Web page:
According to the International Society for Technology in Education (ISTE), “Educational Technology is the full range of digital hardware and software used to support teaching and learning across the curriculum.” (Roblyer & Doering, 2013, p. 5)
I also like the ISTE definition because they consider both teaching and learning across the curriculum. Quite a few definitions only consider one or the other, not both.
Even though these definitions are strong, I still feel like something is lacking. I cannot put my finger on it yet, but I hope to find a suitable definition by the end of the course.
From Here to There
Blended learning, which is a training approach that combines a mix of on-line and face-to-face training delivery for improved engagement and better retention (Koller, Harvey, & Magnotta, n.d.), is something that we are expected to embrace this year. For me, it is another opportunity to wear a new hat. Yet, I wonder how this hat will fit. Will I be able to move from here to there? Will I be able to help others move from here to there? Again I come back to my question: How do I become a true change agent?
While wearing my many hats, I am expected to lead others in the right direction. Keeping to my mantra of wanting to do more good than harm, I wonder if I can reach that bar and help others to reach that bar too—while also providing authentic learning experiences for our students.
I know Jonassen (as cited in Petraglia, 1998) is right; I have to “adjust the strategies, models and tactics necessary to attune the nature of the task to the perspective of the student.” This adjustment seems daunting too. I hope I am up to this challenge as well.
I must move myself, and others, from here to there.
Fisch, K., & McLeod, S. (2008, December 28). Shift happens [Video file]. Retrieved from http://www.youtube.com/watch?v=emx92kBKads
Koller, V., Harvey, S., & Magnotta, M. (n.d.). Technology based learning strategies. Social Policy Research Associates Inc. Retrieved from http://www.doleta.gov/reports/papers/tbl_paper_final.pdf.
Petraglia, J. (1998). The real world on a short leash: The (mis) application of constructivism to the design of educational technology. Educational Technology Research and Development, 46(3), 53-65.
Roblyer, M. D., & Doering, A. H. (2013). Integrating educational technology into teaching. (6th ed.) Boston, MA: Pearson Education, Inc.
“The Mechanics of Learning”, a Glogster collage, was inspired by Wenger who said, “communities of practice have been around for as long as human beings have learned together.” (Wenger, 2006) As I reflected upon this quote, I wondered which professional community of practice might have existed first. For some reason, I thought of ancient Greek dramatists and actors. In turn, this thought led me to the concept of simple machines or mechanical devices. Early Greek theatre relied upon a mechane or a mechanized pulley system in order to lift an actor up into the air to simulate flight.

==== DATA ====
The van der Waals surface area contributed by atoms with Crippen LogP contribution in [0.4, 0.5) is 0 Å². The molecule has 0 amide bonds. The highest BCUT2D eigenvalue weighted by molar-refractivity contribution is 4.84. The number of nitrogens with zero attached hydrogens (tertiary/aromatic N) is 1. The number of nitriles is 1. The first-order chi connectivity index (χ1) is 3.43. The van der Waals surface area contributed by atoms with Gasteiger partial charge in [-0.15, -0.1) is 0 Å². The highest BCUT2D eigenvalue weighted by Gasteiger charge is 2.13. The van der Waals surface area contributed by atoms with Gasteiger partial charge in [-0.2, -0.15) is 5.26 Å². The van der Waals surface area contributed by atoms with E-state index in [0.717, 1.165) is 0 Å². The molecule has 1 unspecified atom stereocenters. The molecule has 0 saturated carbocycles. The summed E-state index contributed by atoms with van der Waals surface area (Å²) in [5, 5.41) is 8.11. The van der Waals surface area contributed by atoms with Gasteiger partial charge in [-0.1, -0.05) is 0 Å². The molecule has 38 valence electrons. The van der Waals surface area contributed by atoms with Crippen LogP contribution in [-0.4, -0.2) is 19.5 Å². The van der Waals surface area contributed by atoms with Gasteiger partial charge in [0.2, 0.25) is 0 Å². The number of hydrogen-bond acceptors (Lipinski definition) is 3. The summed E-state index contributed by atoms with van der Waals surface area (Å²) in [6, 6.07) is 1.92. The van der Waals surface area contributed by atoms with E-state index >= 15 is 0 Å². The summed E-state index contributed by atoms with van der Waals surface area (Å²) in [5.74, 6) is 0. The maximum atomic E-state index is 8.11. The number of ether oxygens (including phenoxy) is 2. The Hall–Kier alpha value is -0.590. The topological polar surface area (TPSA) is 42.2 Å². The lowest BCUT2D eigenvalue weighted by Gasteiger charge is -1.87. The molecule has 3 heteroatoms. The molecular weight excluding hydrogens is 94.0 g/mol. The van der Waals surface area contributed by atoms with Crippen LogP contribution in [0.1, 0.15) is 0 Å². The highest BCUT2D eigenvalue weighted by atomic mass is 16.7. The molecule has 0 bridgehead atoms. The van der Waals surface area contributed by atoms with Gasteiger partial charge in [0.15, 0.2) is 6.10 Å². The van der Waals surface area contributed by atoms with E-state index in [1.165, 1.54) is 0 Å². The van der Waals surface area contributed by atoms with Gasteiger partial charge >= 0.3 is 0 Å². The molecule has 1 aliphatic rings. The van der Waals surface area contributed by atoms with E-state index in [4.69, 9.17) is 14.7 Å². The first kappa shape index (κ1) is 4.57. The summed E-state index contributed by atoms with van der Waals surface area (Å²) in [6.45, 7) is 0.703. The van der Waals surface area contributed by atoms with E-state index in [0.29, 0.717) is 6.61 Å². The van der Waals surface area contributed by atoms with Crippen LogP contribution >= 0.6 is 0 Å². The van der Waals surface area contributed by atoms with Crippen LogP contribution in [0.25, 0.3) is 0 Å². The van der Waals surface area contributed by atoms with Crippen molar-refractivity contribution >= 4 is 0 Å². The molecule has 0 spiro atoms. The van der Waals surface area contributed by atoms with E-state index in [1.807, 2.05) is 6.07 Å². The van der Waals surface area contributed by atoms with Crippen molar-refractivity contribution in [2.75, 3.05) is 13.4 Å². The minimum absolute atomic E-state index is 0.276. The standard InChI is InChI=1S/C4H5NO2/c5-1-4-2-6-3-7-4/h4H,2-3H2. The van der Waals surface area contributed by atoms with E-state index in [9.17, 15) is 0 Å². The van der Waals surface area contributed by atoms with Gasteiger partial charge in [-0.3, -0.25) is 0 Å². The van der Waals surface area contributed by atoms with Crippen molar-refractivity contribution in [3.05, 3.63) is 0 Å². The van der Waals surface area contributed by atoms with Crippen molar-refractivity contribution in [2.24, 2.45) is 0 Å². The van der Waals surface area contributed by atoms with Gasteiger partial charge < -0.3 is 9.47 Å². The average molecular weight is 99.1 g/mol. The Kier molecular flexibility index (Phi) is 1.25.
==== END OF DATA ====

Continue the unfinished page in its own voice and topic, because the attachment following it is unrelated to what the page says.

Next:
Each mechanized device in the collage symbolizes the following concepts: personal learning networks (PLN) = gears; communities of practice (CoPs) = pulleys; and Connectivism = computer motherboards and applications. The devices evolve from pulleys to gears to computers to computer applicaitons to show how PLNs and CoPs have changed over time because of technology. The learner image, situated bottom-centre, is someone who is connected by choice. Her thoughtful expression mirrors her ability to choose which networks or communities to join. Of course, the availability of technology allows her to connect with individuals who share common interests or goals even if these individuals are worlds apart.
To visit the Glog, click the image posted above.
The Mechanics of Learning
The still images of the tractor and watch gears symbolize personal learning networks (PLN) in action. Gears cannot work in isolation; they rely on other gears in order to function effectively. According to Nardi, PLNs must fulfill three primary tasks if they are to be successful: 1) build connections, 2) maintain connections, and 3) activate connections with selected persons for the purpose of learning. (Rajagopal et al, 2011) Like PLNs, gears must connect with other gears and maintain that connection if the mechanism is to advance the hands on a watch or propel a tractor forward. The moving images or dramatization entitled “The Magic Wheel Star” also demonstrates that different shaped gears can still work together as long as they maintain a common goal. Digenti states, that “the PLN consists of relationships between individuals where the goal is enhancement of mutual learning.” (Seaman, 2013) This statement implies that learners’ personal interests or goals, as well as their desire to learn more, motivates them to connect with other learners in a network so that they may grow personally and professionally.